“They took her back at about 9 a.m., and surgery was about five hours. It was constant anxiety. I was nervous, with so many thoughts going through my head at that time with everything that could go wrong. It was the longest five hours ever,” said Kayla.
Relief filled Kayla and her family after Dr. Lee walked out and gave them the news that the surgery was a success. However, nothing could prepare Kayla and Todd for the shocking sight of seeing their baby girl post-surgery in the recovery room.
“I think seeing your kid like that … you just can’t forget that picture. Her head was wrapped up and had her sedated with morphine for the pain. The real shock wasn’t until they took the bandage off, and I saw the scar. It didn’t look like my baby. There were tubes everywhere,” said Kayla. “She started waking up about four days after surgery and was very fussy and uncomfortable, but that was the first time, since she was 4 days old, that she went a day without seizures.”
Kayla says she knew it was all worth it after she experienced something special happen; she saw baby Reagan do something she had never done before.
“As she was laying in the bed, for the first time ever, she grabbed a handful of my hair. She was actually feeling it. Before, she would touch your hair, but she didn’t acknowledge what it was. This was my first sign that something had changed,” said Kayla.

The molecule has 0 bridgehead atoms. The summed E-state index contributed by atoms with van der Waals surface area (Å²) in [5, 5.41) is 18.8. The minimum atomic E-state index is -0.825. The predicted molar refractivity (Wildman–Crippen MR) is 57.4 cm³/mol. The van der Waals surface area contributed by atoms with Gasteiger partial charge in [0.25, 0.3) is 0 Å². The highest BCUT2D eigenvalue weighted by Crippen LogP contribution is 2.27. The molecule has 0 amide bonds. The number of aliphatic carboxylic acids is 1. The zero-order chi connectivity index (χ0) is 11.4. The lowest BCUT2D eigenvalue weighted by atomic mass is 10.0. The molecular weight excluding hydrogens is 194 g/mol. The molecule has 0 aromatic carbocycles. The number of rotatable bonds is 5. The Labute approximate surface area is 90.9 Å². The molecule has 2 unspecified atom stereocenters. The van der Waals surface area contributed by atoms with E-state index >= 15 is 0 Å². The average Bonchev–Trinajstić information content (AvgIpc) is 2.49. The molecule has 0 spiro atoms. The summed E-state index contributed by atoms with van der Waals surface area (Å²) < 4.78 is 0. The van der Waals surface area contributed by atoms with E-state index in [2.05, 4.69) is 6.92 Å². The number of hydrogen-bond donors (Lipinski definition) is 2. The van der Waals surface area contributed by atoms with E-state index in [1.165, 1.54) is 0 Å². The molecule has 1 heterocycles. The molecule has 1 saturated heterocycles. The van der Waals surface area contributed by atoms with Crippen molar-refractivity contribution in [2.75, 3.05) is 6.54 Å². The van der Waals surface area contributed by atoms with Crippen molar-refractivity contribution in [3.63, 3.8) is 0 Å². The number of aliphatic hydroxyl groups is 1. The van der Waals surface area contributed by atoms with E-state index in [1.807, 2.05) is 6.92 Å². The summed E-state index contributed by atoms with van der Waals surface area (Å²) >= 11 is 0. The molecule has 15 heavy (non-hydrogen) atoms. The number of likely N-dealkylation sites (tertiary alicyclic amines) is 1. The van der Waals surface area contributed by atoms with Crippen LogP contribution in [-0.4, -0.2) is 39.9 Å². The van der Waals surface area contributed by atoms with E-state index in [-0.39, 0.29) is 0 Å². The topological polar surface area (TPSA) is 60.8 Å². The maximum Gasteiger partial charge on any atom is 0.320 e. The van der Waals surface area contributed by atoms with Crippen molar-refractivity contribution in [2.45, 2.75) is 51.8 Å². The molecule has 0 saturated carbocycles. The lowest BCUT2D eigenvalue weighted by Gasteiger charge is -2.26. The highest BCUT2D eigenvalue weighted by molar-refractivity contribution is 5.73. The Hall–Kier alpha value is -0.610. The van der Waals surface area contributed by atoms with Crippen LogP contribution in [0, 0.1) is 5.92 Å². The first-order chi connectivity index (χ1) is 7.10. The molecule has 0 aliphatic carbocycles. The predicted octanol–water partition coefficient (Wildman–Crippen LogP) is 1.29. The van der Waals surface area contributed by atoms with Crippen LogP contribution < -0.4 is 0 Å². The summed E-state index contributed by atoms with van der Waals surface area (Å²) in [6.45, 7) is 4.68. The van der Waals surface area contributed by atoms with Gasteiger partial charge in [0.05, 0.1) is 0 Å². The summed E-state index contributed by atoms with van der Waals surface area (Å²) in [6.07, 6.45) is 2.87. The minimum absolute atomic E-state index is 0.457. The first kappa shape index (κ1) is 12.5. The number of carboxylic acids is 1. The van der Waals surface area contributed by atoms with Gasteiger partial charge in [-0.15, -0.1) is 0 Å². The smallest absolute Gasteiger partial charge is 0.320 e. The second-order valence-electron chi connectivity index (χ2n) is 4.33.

That’s not all that changed. With this surgery, Reagan is expected to eventually be able to learn to walk and even speak, which Kayla never dared to hope for before.
“Dr. Lee said she should be able to walk and even run with a limp. Sometimes she may keep an arm drawn up, but that’s a major change from when being told she would never walk or talk,” said Kayla “Her right side of the brain doesn’t work now; it’s just off, so she lost peripheral vision on that side. We were also told that she has issues on the other side of her brain as well, so we were unsure if she’d still continue to have seizures. Thankfully that wasn’t the case.”
The surgery follow-up appointments have shown signs of progress, and she will be coming to Dr. Lee for check-ups every three months, and eventually, just once a year. She also sees an endocrinologist and is continuing to do therapy twice a week.
“It’s like she’s there. Before, you’d look at her and not see a personality. She was still a happy baby, but she wasn’t picking up sensory stuff. When she’s doing her sensory therapy now, you can tell she’s thinking and she’s there with it,” said Kayla. “We have a lot more faith now in her that things are going to be OK. We’re very hopeful.”
Reagan is now able to explore and discover favorite toys.
“She loves to play with her special chair that she uses to help with her neck control. She’s now learning to sit up and is engaging with books and toys, something she’d never taken an interest in before,” said Kayla.
Kayla says it’s all due to the amazing medical staff at The Children’s Hospital of San Antonio.
“I don’t have family here, so they were our hospital family. We saw Dr. Lee and his nurse, and they were incredible. Even the nutrition and speech therapists in the hospital were great. It’s like they always knew what to say,” said Kayla. “We always said if we can stop the seizures, it was worth it. Dr. Lee gave us Reagan back. He gave us Reagan, really. The risk was definitely worth it.”
To learn more about pediatric neurosurgery at The Children’s Hospital of San Antonio, please visit: https://www.christushealth.org/get-care/services-specialties/neurology/pediatric-neurosurgery